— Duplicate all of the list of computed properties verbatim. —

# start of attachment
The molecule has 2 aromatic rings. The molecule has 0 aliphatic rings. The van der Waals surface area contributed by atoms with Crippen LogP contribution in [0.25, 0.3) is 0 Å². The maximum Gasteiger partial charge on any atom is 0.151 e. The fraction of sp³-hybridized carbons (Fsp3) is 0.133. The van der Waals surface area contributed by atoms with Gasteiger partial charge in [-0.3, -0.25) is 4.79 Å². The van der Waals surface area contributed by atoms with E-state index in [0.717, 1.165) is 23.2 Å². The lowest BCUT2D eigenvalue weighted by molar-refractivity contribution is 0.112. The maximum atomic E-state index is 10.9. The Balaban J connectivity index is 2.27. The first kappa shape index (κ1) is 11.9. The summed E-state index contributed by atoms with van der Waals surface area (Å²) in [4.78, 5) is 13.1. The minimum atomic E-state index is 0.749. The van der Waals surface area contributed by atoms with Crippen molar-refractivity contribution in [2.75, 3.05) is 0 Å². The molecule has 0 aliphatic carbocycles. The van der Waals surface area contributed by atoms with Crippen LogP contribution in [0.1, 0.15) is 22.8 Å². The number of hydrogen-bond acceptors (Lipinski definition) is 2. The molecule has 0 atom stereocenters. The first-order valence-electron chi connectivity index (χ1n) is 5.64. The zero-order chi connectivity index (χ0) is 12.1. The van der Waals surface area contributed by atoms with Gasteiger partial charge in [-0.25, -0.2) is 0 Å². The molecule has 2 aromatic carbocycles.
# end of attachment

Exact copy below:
The molecule has 2 aromatic rings. The molecule has 0 aliphatic rings. The van der Waals surface area contributed by atoms with Crippen LogP contribution in [0.25, 0.3) is 0 Å². The maximum Gasteiger partial charge on any atom is 0.151 e. The fraction of sp³-hybridized carbons (Fsp3) is 0.133. The van der Waals surface area contributed by atoms with Gasteiger partial charge in [-0.3, -0.25) is 4.79 Å². The van der Waals surface area contributed by atoms with E-state index in [0.717, 1.165) is 23.2 Å². The lowest BCUT2D eigenvalue weighted by molar-refractivity contribution is 0.112. The maximum atomic E-state index is 10.9. The Balaban J connectivity index is 2.27. The first kappa shape index (κ1) is 11.9. The summed E-state index contributed by atoms with van der Waals surface area (Å²) in [4.78, 5) is 13.1. The minimum atomic E-state index is 0.749. The van der Waals surface area contributed by atoms with Crippen molar-refractivity contribution in [2.75, 3.05) is 0 Å². The molecule has 0 aliphatic carbocycles. The van der Waals surface area contributed by atoms with Crippen LogP contribution in [0.1, 0.15) is 22.8 Å². The number of hydrogen-bond acceptors (Lipinski definition) is 2. The molecule has 0 atom stereocenters. The first-order valence-electron chi connectivity index (χ1n) is 5.64. The zero-order chi connectivity index (χ0) is 12.1. The van der Waals surface area contributed by atoms with Gasteiger partial charge in [-0.25, -0.2) is 0 Å². The molecule has 2 aromatic carbocycles.